A preliminary investigation of varenicline for heavy drinking smokers
Varenicline, an approved smoking cessation pharmacotherapy, also shows promise as a potential treatment for alcohol dependence. However, varenicline has not been tested in heavy drinkers, and it remains to be determined whether varenicline could reduce alcohol craving and consumption in smokers who are trying to quit smoking.
We conducted a preliminary study to examine the effect of varenicline on drinking behavior and the effects of extended varenicline pretreatment on smoking.
Thirty heavy drinking smokers received smoking cessation counseling and were randomly assigned to receive either an extended 4-week pretreatment with varenicline 2 mg daily or the usual 1-week pretreatment. Those in the extended pretreatment group received active medication for 8 weeks (i.e., 4 weeks of active pre-treatment followed by 4 weeks of active treatment), and participants in the usual pretreatment group received active medication after a placebo lead in (i.e., 3 weeks of placebo followed by active medication for 5 weeks).
Participants who received varenicline during the first 3 weeks reported significantly greater reductions in alcohol craving and numerically fewer heavy drinking days compared to those who received placebo, and these differences persisted during the open-label phase. Extended pretreatment was associated with numerically greater reductions in cigarette smoking over the entire study period. There were no differences, however, in smoking abstinence rates following the smoking quit date between the two groups.
Findings from this preliminary study suggest that varenicline may be a promising strategy for concurrently reducing heavy drinking and promoting smoking changes in heavy drinkers.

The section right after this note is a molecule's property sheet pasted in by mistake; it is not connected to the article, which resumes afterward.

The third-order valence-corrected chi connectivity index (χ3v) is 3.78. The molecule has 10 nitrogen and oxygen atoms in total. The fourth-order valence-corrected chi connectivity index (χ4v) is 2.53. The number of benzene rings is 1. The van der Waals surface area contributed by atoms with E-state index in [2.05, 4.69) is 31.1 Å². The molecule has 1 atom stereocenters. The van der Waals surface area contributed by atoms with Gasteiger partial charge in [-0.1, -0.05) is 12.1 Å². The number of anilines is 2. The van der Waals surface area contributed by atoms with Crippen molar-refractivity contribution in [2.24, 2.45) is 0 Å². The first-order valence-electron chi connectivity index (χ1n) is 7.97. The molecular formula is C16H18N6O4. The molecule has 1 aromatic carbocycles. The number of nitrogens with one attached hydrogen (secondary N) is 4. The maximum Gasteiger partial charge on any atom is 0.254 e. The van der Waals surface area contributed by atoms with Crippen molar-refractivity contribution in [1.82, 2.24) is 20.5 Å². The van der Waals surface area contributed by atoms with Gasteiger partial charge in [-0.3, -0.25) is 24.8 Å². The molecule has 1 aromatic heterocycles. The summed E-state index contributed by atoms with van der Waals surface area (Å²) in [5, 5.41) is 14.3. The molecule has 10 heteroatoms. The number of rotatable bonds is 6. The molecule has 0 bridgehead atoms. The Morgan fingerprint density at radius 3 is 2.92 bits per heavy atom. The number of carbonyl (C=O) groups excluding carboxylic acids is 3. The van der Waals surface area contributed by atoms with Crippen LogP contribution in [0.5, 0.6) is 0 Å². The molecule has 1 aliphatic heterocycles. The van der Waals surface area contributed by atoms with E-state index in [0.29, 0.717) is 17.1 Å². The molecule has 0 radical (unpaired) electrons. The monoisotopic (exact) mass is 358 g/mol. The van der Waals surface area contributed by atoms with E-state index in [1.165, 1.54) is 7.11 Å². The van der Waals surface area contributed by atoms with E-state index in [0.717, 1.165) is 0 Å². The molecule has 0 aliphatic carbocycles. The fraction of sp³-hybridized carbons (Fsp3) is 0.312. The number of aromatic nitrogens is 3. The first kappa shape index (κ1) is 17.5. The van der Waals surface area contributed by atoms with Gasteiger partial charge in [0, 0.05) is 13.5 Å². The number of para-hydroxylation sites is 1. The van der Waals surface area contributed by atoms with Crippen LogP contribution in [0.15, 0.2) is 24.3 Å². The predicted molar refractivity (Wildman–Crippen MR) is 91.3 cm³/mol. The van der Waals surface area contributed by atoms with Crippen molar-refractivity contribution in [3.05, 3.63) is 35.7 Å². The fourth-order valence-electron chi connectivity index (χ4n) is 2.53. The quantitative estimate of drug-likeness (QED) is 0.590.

KeywordsSmoking cessation Varenicline Heavy drinking Alcohol craving
- Cohen J (1988) Statistical power analysis for the behavioral sciences, 2nd edn. Lawrence Erlbaum Associates, Hillsdale, NJGoogle Scholar
- Cooney JL, Cooney NL, Patten CA, George TP (2004) Comorbidity of nicotine dependence with affective, psychotic and substance use disorders. In: Kranzler HR, Tinsley JA (eds) Dual diagnosis and psychiatric treatment: substance abuse and comorbid disorders, 2nd edn. Marcel Dekker, New York, pp 211–259Google Scholar
- Davis TJ, de Fiebre CM (2006) Alcohol’s actions on neuronal nicotinic acetylcholine receptors. Alcohol Res Health 9:179–185Google Scholar
- Fiore M, Jaen C, Baker T et al (2008) Treating tobacco use and dependence, 2008 update. Clinical practice guideline. USDHHS, Public Health Service, RockvilleGoogle Scholar
- First MB, Spitzer RL, Gibbon M, Williams JBW (1996) Structured clinical interview for DSM-IV Axis I Disorders, research version, patient edition. Biometrics Research, New York State Psychiatric Institute, New YorkGoogle Scholar
- Hughes JR (1995) Clinical implications of the association between smoking and alcoholism. In: Fertig J, Allen JP (eds) Alcohol and tobacco: from basic science to clinical practice (NIAAA research monograph no. 95-3931). Government Printing Office, WashingtonGoogle Scholar
- Johnson B, Ait-Daoud N, Roache J (2005) The COMBINE SAFTEE: a structured instrument for collecting adverse events adapted for clinical studies in the alcoholism field. J Stud Alcohol 66:157–167Google Scholar
- National Institute on Alcohol Abuse and Alcoholism (2004) NIAAA council approves definition of binge drinking. NIAAA NewsletterGoogle Scholar
- Nides M, Oncken C, Gonzales D, Rennard S, Watsky EJ, Anziano R et al (2006) Smoking cessation with varenicline, a selective alpha4beta2 nicotinic receptor partial agonist: results from a 7-week, randomized, placebo- and bupropion-controlled trial with 1-year follow-up. Arch Intern Med 166:1561–1568PubMedCrossRefGoogle Scholar
- Sobell LC, Sobell MB (2003) Alcohol consumption measures. In: Allen JP, Wilson VB (eds) Assessing alcohol problems: a guide for clinicians and researchers, 2nd edn. National Institute on Alcohol Abuse and Alcoholism, Bethesda, pp 75–99Google Scholar